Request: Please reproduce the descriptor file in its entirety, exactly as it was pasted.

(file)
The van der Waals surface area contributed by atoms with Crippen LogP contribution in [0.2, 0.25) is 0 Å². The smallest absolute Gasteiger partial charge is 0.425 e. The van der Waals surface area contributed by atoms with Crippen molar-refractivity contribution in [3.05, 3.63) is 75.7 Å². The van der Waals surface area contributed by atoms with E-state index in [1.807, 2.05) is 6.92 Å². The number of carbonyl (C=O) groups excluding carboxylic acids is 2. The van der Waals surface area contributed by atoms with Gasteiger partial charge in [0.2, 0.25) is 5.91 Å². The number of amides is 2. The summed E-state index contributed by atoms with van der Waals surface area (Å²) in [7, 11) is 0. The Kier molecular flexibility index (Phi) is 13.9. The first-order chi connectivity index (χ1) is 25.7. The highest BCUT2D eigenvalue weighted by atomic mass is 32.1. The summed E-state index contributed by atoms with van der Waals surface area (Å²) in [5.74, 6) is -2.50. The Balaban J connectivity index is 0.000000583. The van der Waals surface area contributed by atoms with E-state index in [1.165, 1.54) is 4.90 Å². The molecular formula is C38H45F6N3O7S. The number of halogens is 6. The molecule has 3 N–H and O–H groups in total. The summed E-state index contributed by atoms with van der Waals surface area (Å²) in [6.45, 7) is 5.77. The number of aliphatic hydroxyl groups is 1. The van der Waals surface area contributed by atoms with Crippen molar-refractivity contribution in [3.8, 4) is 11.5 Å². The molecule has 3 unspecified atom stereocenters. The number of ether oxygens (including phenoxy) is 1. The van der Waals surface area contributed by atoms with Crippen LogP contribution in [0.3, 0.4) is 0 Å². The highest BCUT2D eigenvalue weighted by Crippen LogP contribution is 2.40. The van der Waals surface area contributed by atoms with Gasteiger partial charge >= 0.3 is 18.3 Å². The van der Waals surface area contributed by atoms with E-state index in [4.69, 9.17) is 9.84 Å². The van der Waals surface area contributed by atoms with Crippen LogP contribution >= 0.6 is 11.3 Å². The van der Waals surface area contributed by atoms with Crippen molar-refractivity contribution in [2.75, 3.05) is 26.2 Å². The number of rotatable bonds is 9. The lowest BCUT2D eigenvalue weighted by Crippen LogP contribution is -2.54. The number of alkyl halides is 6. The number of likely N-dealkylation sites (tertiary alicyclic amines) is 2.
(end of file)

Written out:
The van der Waals surface area contributed by atoms with Crippen LogP contribution in [0.2, 0.25) is 0 Å². The smallest absolute Gasteiger partial charge is 0.425 e. The van der Waals surface area contributed by atoms with Crippen molar-refractivity contribution in [3.05, 3.63) is 75.7 Å². The van der Waals surface area contributed by atoms with E-state index in [1.807, 2.05) is 6.92 Å². The number of carbonyl (C=O) groups excluding carboxylic acids is 2. The van der Waals surface area contributed by atoms with Gasteiger partial charge in [0.2, 0.25) is 5.91 Å². The number of amides is 2. The summed E-state index contributed by atoms with van der Waals surface area (Å²) in [7, 11) is 0. The Kier molecular flexibility index (Phi) is 13.9. The first-order chi connectivity index (χ1) is 25.7. The highest BCUT2D eigenvalue weighted by atomic mass is 32.1. The summed E-state index contributed by atoms with van der Waals surface area (Å²) in [5.74, 6) is -2.50. The Balaban J connectivity index is 0.000000583. The van der Waals surface area contributed by atoms with E-state index in [1.165, 1.54) is 4.90 Å². The molecular formula is C38H45F6N3O7S. The number of halogens is 6. The molecule has 3 N–H and O–H groups in total. The summed E-state index contributed by atoms with van der Waals surface area (Å²) in [6.45, 7) is 5.77. The number of aliphatic hydroxyl groups is 1. The van der Waals surface area contributed by atoms with Crippen molar-refractivity contribution in [3.8, 4) is 11.5 Å². The molecule has 3 unspecified atom stereocenters. The number of ether oxygens (including phenoxy) is 1. The van der Waals surface area contributed by atoms with Crippen LogP contribution in [0.3, 0.4) is 0 Å². The highest BCUT2D eigenvalue weighted by Crippen LogP contribution is 2.40. The van der Waals surface area contributed by atoms with Gasteiger partial charge >= 0.3 is 18.3 Å². The van der Waals surface area contributed by atoms with E-state index in [4.69, 9.17) is 9.84 Å². The van der Waals surface area contributed by atoms with Crippen LogP contribution >= 0.6 is 11.3 Å². The van der Waals surface area contributed by atoms with Crippen molar-refractivity contribution in [2.75, 3.05) is 26.2 Å². The number of rotatable bonds is 9. The lowest BCUT2D eigenvalue weighted by Crippen LogP contribution is -2.54. The number of alkyl halides is 6. The number of likely N-dealkylation sites (tertiary alicyclic amines) is 2.